The BBC have denied claims by a senior journalist that the organisation ‘does not expose lies’ told by politicians.
Peter Oborne, a former chief political commentator for the Daily Telegraph, said the media – specifically naming the BBC – do not do enough to challenge lies told by Boris Johnson.
Oborne said: “Some of the lies are tiny […] But many are big. Johnson repeatedly claims that Britain’s continued membership of the EU costs an extra £1bn a month. False. He told activists that the Tories were building a new hospital in the marginal seat of Canterbury. False – and shockingly cynical.
He went on to claim: “Senior BBC executives […] tell me they personally think it’s wrong to expose lies told by a British prime minister because it undermines trust in British politics.
“Is that a reason for giving Johnson free reign to make any false claim he wants?”
Now the BBC have hit back at these accusations, claiming “Peter Oborne is incorrect in suggesting that the BBC thinks it’s wrong to expose lies told by politicians”.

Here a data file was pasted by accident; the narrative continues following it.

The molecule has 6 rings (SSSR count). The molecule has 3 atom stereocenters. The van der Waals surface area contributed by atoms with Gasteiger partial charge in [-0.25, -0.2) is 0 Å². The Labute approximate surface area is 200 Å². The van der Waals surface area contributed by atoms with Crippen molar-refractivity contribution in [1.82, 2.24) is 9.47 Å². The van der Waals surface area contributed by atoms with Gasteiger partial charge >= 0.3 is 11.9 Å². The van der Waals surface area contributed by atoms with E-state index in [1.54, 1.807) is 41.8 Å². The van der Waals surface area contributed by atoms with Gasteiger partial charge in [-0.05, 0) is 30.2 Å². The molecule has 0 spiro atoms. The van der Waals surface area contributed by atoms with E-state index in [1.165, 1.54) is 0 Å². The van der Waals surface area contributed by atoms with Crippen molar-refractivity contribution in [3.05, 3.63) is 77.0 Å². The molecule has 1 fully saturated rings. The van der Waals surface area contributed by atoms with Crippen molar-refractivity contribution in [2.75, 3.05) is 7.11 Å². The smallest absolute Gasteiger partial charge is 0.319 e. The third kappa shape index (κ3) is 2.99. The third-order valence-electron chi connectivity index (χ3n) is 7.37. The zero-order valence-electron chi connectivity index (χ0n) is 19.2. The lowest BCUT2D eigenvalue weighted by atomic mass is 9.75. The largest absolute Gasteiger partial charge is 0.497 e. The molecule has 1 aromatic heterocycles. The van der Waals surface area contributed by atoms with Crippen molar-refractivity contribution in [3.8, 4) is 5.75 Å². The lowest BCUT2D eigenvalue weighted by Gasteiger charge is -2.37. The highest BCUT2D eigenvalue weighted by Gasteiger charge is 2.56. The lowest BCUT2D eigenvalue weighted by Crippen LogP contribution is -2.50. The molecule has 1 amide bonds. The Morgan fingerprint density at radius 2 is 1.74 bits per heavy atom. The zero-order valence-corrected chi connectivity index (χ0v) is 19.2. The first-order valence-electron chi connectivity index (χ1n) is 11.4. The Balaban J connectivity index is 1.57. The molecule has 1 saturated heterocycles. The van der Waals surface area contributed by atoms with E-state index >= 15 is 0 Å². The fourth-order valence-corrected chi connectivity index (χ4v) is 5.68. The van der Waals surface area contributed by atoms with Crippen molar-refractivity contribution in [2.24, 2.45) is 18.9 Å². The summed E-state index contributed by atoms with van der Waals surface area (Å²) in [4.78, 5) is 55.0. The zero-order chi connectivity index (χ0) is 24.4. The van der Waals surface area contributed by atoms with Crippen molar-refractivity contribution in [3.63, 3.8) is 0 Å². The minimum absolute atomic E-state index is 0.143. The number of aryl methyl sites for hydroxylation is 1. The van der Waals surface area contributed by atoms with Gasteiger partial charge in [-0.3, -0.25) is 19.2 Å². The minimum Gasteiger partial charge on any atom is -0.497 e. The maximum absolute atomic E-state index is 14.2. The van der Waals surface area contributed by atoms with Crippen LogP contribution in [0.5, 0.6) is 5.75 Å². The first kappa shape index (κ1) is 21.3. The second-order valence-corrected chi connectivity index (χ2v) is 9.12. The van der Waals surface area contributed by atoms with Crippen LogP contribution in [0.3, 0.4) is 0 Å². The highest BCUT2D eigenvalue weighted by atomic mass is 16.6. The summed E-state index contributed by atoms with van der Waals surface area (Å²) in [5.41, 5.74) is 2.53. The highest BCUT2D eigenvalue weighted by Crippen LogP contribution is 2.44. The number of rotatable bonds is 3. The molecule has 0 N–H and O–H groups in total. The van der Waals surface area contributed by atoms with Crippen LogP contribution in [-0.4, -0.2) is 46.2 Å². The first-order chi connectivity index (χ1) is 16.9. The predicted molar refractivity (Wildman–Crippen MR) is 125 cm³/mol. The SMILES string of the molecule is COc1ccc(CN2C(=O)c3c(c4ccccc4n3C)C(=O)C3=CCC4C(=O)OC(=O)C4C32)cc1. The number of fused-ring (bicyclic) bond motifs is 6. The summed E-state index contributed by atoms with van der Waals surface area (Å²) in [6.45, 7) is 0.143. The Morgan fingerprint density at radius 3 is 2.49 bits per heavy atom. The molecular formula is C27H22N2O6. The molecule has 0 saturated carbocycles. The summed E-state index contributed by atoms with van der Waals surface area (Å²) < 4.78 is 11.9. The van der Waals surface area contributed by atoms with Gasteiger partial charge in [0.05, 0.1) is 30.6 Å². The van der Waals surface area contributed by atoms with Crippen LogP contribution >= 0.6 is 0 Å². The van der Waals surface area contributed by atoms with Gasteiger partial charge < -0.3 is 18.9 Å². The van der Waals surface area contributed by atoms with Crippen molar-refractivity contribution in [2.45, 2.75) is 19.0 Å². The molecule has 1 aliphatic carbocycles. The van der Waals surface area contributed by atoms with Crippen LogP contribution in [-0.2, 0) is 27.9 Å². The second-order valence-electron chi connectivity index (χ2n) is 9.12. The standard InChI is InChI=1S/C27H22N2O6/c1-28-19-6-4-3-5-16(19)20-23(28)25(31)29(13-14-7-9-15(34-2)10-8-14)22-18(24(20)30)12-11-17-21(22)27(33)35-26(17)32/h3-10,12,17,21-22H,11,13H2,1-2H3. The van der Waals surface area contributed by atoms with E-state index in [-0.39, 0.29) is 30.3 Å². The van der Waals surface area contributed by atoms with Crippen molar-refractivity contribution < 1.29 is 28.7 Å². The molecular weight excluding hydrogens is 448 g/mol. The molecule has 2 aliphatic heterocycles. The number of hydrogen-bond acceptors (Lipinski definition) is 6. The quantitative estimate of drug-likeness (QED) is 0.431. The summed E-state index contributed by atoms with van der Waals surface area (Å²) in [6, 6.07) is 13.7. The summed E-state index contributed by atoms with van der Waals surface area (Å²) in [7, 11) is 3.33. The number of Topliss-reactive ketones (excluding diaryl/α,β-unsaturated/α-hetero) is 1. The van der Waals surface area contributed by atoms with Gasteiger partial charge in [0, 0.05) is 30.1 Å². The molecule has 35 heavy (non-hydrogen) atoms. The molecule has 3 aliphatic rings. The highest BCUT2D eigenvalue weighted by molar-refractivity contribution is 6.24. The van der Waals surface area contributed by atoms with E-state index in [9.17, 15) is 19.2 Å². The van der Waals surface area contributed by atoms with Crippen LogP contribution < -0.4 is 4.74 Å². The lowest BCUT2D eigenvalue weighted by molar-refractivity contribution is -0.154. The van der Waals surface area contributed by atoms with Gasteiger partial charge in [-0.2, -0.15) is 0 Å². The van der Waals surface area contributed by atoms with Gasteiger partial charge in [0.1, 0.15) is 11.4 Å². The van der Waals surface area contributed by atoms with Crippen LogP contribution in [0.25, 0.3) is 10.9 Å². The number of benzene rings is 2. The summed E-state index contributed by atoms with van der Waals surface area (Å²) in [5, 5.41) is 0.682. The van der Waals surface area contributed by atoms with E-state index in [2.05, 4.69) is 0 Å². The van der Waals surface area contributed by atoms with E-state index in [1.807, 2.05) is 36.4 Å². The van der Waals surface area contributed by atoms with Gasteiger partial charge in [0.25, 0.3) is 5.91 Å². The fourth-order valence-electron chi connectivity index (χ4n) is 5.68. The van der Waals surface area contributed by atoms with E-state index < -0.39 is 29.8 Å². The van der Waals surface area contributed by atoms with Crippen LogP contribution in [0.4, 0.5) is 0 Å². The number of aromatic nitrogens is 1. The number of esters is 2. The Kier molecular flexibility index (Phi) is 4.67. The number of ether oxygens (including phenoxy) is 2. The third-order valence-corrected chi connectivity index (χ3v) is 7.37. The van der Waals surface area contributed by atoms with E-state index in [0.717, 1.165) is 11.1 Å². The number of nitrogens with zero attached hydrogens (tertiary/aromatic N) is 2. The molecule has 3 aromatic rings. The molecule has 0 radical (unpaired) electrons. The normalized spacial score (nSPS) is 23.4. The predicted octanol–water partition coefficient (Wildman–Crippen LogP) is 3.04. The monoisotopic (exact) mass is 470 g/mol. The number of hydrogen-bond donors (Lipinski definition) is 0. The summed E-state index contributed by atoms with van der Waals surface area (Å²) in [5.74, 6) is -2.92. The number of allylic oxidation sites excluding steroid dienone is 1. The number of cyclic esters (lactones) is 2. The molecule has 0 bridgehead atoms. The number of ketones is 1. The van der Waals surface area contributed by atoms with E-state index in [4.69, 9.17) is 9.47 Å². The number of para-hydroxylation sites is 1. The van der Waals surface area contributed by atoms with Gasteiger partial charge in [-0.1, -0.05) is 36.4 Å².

David Jordan, the director of editorial policy and standards, wrote to the Guardian where Oborne made his claims in a column, stating: “The BBC is committed to calling out lies, disinformation or untruths – no matter who tells them. that is what our journalists do on a daily basis.
“With Reality Check we are doing more than ever at this election.
“What we don’t do is label people as liars – that’s a judgment for audiences to make about an individual’s motives.”
Reactions to their claim were mixed, with one Twitter user saying “Without making a judgement, you keep putting the liars on to broadcast their lies”. Others simply claimed it was “tosh”.